Exceptional ETF Demand? Not Without Fake-Flows

In summary, the Canadian ETF industry’s record demand performance during 2017 occurred against the background of record global equity indices and respectable economic growth. So far, 2018 is experiencing choppy equity markets and now global trade war uncertainty between the USA and China. Apart from “fake flow” distortions, ETF demand is nevertheless holding its own so far in 2018 but does not appear on course to set new calendar year records.

The Details and Forecast

ETF demand stood at $2.96 bn in March versus $2.55 bn in February and $2.16 bn in January. Year-to-date net flows stand some 19.6 percent ahead of 2017. Net flows during 2017 stood at $26.1 bn versus $16.4 bn in 2016 and $16.4 bn in 2015. Our calendar 2018 net flow forecast is $25.7 bn.

Total ETF assets under management stood at $151.8 bn during the latest month.  This represents a gain of 23.6 percent from year ago levels.  About 22.3 percent of this gain is from net flows and the rest primarily from market returns.

Exhibit 1. Canadian ETF Industry Fund Flows over time.

Excluding the iShares XIU ETF (what we contend is a volatile institutional investor dominated vehicle) March ETF demand stood at a record $3.3 bn versus $2.0 bn in February and $2.8 bn in January. Total flows for this aggregate during 2017 stood at $28.1 bn and our forecast for calendar 2018 is $26.1 bn.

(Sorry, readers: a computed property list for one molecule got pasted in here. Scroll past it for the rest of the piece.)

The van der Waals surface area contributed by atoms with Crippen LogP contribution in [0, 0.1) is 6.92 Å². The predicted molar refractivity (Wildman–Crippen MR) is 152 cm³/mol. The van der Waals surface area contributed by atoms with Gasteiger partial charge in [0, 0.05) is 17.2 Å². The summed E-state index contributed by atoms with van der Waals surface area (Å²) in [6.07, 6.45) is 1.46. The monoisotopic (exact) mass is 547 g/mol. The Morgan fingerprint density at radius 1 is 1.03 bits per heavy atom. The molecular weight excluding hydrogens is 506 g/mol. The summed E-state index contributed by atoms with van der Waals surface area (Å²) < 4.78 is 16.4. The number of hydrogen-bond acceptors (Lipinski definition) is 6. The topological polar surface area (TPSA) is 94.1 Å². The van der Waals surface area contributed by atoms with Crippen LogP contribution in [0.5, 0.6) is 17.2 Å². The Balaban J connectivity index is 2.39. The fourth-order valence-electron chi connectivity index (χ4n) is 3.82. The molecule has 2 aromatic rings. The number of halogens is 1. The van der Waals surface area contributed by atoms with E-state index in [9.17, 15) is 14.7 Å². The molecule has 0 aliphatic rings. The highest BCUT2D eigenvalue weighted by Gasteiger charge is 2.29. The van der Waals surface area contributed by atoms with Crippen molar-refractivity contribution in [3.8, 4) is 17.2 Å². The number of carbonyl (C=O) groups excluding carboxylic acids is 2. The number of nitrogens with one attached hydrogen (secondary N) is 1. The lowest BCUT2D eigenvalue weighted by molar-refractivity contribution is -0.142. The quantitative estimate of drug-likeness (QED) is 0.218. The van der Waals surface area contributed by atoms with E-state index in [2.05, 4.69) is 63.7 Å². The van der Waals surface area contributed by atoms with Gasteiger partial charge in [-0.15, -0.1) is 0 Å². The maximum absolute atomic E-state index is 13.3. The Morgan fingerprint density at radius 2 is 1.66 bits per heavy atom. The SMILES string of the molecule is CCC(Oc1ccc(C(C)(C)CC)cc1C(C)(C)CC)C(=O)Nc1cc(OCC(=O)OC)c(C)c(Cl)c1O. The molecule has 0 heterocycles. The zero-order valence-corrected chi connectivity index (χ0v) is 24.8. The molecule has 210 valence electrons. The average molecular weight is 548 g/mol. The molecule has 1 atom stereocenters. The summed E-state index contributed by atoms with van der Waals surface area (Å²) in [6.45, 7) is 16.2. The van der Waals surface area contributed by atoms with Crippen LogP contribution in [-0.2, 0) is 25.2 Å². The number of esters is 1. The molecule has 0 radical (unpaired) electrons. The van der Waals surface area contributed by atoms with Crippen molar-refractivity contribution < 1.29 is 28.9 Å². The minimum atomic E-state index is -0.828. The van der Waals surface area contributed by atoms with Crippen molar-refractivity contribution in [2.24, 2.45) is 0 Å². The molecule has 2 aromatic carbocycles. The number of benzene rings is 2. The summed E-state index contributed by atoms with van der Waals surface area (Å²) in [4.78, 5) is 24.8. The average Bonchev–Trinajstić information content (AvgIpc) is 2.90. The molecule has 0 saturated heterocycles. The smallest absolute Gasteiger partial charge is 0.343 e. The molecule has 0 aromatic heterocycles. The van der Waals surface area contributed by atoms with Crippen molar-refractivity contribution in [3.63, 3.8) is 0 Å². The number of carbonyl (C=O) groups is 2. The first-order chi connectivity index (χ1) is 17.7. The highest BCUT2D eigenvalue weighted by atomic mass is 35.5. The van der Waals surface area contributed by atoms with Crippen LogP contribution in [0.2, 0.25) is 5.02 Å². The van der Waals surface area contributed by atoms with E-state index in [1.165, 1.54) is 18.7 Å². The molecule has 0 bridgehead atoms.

For March, net flows for the iShares XIU stood at -$315 mn. Since 2009, the XIU has had a cumulative net outflow of $5.5 bn, while the latest 12-month total stands at -$2.3 bn.

European Equity (note “fake flows” below) was the category net demand leader during the latest month followed by Canadian Equity (ex XIU), Emerging Markets Equity, Financial Services Equity and International Equity. On a rolling 12-month basis, Canadian Equity (ex XIU), International Equity and US Equity hold the net demand lead.

Active ETFs posted net flows of $9.21 bn during the latest 12-months or some 33.6 percent of the total. Active ETFs represent 18.5 percent of industry assets versus 15.4 percent a year-earlier for a gain of 19.7 percent. On a year-to-date basis through March, net flows of $3.198 bn are up some 123 percent versus 2017.